“Not just for herself; but also for those who care about her, a lady takes care of herself. Our health is something we have control over, to a large degree, and we should take it seriously. A lady knows this so she tries to learn from what others before her have gone through. Here’s what a lady does to stay healthy
- she gets regular checkups, including a pelvic exam once or twice a year (as her doctor advises), dental visits and eye exams
- she learns how to do and gives herself regular breast self-exams
- Health is her most important asset, so she’s comfortable discussing her health concerns with her doctors. (if she’s intimidated, she makes a list in advance.)
- She pays attention to her body. If a health issue arises, she takes care of it as soon as possible. If she cannot afford a doctor or does not have health coverage, she finds out which free clinics provide the best care and utilizes them.
- When she is really ill or going through a hard tim, she calls on family and friends to give her support – just as she’d do for them
- She makes an effort to eat right and exercise regularly, knowing that doing so doesn’t just make her live longer, but also makes her feel (and look) better.”
– The Art and Power of Being a Lady by Noelle Cleary and Dini Von Mueffling
Now I just want to start by saying I don’t agree with everything in this passage from “The Art and Power of Being a Lady” (especially having control over your health as I think a number of people with chronic illnesses might disagree with that). But most of it I think is top advice.
I was lucky in a lot of respects growing up in a family filled with strong women. Especially my two grandmothers. My Grandmama was an advocate of self check breast exams and made sure she had her pap smear every two years. She harassed friends who didn’t and made it very clear to me it was important. Her being so open about it led me to make sure I did the same.
My Nana was just as awesome. Even though the two women might seem like polar opposites (My gran being a loud & brash and outspoken and a big woman while my nan is quiet, reserved and tiny) they had a lot in common when it came to women’s health. It’s thanks to my Nana educating me on doing my pelvic floor exercises that even after 4 kidlets I am not at all weak in that area.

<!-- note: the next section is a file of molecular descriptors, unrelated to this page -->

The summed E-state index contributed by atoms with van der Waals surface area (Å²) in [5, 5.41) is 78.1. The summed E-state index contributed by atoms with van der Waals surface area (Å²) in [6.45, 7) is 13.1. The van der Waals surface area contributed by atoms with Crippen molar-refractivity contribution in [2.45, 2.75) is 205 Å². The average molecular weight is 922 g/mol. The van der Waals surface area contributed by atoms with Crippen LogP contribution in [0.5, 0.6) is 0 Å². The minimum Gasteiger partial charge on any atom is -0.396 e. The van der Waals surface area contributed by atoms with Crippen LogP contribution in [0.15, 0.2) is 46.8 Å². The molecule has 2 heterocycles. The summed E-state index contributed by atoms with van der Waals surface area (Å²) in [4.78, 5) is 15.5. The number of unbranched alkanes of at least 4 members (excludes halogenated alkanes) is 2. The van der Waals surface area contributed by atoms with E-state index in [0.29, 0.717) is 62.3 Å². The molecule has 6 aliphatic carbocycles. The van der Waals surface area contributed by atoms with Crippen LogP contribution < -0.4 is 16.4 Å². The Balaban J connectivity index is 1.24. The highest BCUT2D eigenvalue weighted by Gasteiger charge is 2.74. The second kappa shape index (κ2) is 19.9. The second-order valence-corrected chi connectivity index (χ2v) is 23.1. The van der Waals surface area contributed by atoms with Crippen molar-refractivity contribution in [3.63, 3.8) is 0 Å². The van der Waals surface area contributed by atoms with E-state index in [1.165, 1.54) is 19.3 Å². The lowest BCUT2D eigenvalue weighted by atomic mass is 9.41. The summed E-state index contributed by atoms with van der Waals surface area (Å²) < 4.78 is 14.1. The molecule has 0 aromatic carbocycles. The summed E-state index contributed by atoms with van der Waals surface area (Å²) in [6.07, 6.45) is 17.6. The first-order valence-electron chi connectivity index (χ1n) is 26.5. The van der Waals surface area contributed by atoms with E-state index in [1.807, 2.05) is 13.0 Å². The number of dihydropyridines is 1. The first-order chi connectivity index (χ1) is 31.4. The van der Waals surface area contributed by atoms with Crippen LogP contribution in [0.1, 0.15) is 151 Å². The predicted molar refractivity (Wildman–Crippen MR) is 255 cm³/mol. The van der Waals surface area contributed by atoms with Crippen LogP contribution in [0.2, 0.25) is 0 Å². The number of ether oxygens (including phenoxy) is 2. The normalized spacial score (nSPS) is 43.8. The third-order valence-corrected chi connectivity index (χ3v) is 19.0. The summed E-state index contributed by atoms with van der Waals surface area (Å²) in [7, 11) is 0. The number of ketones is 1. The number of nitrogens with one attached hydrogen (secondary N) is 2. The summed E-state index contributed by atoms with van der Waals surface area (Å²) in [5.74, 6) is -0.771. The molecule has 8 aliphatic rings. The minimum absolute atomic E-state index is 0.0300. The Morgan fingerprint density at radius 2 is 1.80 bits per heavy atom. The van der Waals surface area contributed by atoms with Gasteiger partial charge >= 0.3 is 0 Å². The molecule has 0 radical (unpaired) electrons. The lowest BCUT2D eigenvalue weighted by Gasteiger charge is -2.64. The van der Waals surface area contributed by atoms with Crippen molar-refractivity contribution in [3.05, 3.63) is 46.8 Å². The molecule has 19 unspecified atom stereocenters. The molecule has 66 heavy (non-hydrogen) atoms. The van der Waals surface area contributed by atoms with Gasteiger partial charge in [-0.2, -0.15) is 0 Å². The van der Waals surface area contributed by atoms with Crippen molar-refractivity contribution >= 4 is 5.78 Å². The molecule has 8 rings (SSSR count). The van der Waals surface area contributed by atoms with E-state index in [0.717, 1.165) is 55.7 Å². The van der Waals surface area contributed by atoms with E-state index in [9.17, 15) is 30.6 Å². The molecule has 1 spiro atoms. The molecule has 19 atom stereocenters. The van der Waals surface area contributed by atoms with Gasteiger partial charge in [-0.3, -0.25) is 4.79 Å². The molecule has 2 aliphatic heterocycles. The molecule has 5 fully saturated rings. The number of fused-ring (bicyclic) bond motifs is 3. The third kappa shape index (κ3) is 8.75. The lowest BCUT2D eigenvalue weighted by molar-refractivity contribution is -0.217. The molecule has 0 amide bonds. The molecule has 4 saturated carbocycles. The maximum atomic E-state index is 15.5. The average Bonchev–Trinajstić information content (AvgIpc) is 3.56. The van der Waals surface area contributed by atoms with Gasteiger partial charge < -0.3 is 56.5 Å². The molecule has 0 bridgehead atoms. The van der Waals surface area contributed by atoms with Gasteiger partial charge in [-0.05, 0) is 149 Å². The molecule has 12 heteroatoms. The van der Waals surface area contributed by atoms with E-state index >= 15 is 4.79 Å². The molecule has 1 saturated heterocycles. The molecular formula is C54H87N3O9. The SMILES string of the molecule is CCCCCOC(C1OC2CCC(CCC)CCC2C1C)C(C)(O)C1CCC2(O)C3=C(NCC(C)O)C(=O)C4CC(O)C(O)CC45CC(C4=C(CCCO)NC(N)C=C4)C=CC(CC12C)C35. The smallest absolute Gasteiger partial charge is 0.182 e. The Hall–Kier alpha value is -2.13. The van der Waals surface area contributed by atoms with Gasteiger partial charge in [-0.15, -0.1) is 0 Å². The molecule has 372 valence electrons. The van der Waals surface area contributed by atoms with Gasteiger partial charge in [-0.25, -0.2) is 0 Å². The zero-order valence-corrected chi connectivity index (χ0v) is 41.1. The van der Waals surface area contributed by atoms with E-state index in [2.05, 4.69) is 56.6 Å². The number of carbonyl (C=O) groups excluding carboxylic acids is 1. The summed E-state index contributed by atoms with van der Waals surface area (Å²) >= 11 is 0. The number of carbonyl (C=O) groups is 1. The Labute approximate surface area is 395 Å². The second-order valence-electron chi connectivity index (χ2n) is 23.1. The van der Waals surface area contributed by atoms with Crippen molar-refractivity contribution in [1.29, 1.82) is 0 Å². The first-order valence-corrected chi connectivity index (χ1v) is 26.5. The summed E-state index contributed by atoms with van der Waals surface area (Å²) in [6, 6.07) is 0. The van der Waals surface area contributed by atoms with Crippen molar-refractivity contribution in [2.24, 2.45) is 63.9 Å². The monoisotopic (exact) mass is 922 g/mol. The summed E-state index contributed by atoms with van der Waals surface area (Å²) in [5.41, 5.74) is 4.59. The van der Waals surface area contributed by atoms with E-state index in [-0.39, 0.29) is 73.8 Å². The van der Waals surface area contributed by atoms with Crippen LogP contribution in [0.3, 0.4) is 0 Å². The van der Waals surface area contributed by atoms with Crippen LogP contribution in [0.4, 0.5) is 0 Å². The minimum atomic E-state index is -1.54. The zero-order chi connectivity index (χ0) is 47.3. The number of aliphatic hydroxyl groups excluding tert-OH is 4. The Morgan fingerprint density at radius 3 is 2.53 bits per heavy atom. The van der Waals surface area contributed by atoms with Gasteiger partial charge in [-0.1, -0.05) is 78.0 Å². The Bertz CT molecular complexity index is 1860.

I know finding time to look after yourself, especially if you’re a mum/carer/have a job ect, is hard. BUT it is very important. Oddly enough I was talking to a lady at the deli today and we got talking and it led to her telling my girls (with tears in her eyes) to take care of themselves first, as no one else (except for mum) will do that for you. She is so right. Even speaking from my own point of view where my husband is in a full time caring role, at the end of the day it comes down to me. He will help feed and even bathe me when things are bad (and yes they have been that bad), but he won’t make me go for a run, or have a check up for no reason other than “I think it’s time to check up on everything”. That all comes down to me.
I was also reading this timely post at Carly Findlay’s Blog HERE where she spoke about how most of her self care energy goes in to managing her chronic illness. This is something I can really relate to as so much of my energy goes into making sure I get to therapy, keeping up with medications and trying not to have a complete melt down with anxiety when it comes time I HAVE to go to the doctor for prescription refills ect. that I have no energy left to have a basic check up. When I found out I had diabetes I was quite freaked out as when I am particularly anxious I tend to binge eat. I really worried about how I was going to manage both illnesses.
Last week I had to see a doctor. It was a new doctor that hubby convinced me to try. I was so incredibly anxious I threw up before I left and was visibly sweating and almost crying while in there. After he (awesomely) covered the things I was there for he gently encouraged me to have a blood test to check everything else was ok. He pointed out it was especially a good idea as I am on a number of medications that can have all sorts of side effects. He wanted to make sure I was ok. He also suggested I might no longer have diabetes after our discussion on that. He was thorough and gentle and a really nice man. He was so nice he managed to entice me back to actually get the results.
On my second visit I had my overdue pap smear. I was actually really annoyed at myself when I realised its been 3 years since my last one. I have always been so good about getting them, especially as it’s only once every two years. After that was done we talked about my family history of breast cancer and whether or not I personally (as for everything, you & your doctor make the decisions on your circumstances) needed regular doctor breast exams. He also sent me for another round of blood tests to FINALLY be tested for gluten intolerance which I have suspected I have had for over 15 years. I also discovered I no longer have diabetes (go me!) and discussed what that meant (as it can always come back again if I stop looking after myself).
There is still a lot I need to do. I need to see a dentist. I need to have my annual eye check up. I could do with getting a back/neck adjustment after hurting my neck a month ago. It’s hard. But worth it.
It can take some time to find a doctor that works for you. That understands you. That is thorough. And it’s frustrating. You can feel like giving up – I know I do. Especially as I feel like the past 18 months I have worked so hard on my mental health and some days it feels like not only am I getting no where, but it isn’t getting easier.
Keep looking after yourself ladies!
Miss Fairchild xoxo